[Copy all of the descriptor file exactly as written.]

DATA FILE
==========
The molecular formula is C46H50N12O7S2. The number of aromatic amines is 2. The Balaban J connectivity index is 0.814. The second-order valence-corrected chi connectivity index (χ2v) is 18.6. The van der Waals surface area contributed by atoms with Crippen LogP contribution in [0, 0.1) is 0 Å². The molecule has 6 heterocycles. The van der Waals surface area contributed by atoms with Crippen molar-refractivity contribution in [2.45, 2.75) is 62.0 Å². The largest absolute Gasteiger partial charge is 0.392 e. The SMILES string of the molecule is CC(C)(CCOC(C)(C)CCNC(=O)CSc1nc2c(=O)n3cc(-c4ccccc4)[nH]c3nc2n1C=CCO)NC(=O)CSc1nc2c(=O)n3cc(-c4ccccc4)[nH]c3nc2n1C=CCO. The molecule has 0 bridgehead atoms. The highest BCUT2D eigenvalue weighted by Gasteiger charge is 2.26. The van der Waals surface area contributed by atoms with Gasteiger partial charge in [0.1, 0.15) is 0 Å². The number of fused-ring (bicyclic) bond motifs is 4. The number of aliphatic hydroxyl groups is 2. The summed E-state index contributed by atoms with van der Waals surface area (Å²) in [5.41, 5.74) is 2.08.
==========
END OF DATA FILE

The molecular formula is C46H50N12O7S2. The number of aromatic amines is 2. The Balaban J connectivity index is 0.814. The second-order valence-corrected chi connectivity index (χ2v) is 18.6. The van der Waals surface area contributed by atoms with Crippen LogP contribution in [0, 0.1) is 0 Å². The molecule has 6 heterocycles. The van der Waals surface area contributed by atoms with Crippen molar-refractivity contribution in [2.45, 2.75) is 62.0 Å². The largest absolute Gasteiger partial charge is 0.392 e. The SMILES string of the molecule is CC(C)(CCOC(C)(C)CCNC(=O)CSc1nc2c(=O)n3cc(-c4ccccc4)[nH]c3nc2n1C=CCO)NC(=O)CSc1nc2c(=O)n3cc(-c4ccccc4)[nH]c3nc2n1C=CCO. The molecule has 0 bridgehead atoms. The highest BCUT2D eigenvalue weighted by Gasteiger charge is 2.26. The van der Waals surface area contributed by atoms with Gasteiger partial charge in [0.1, 0.15) is 0 Å². The number of fused-ring (bicyclic) bond motifs is 4. The number of aliphatic hydroxyl groups is 2. The summed E-state index contributed by atoms with van der Waals surface area (Å²) in [5.41, 5.74) is 2.08.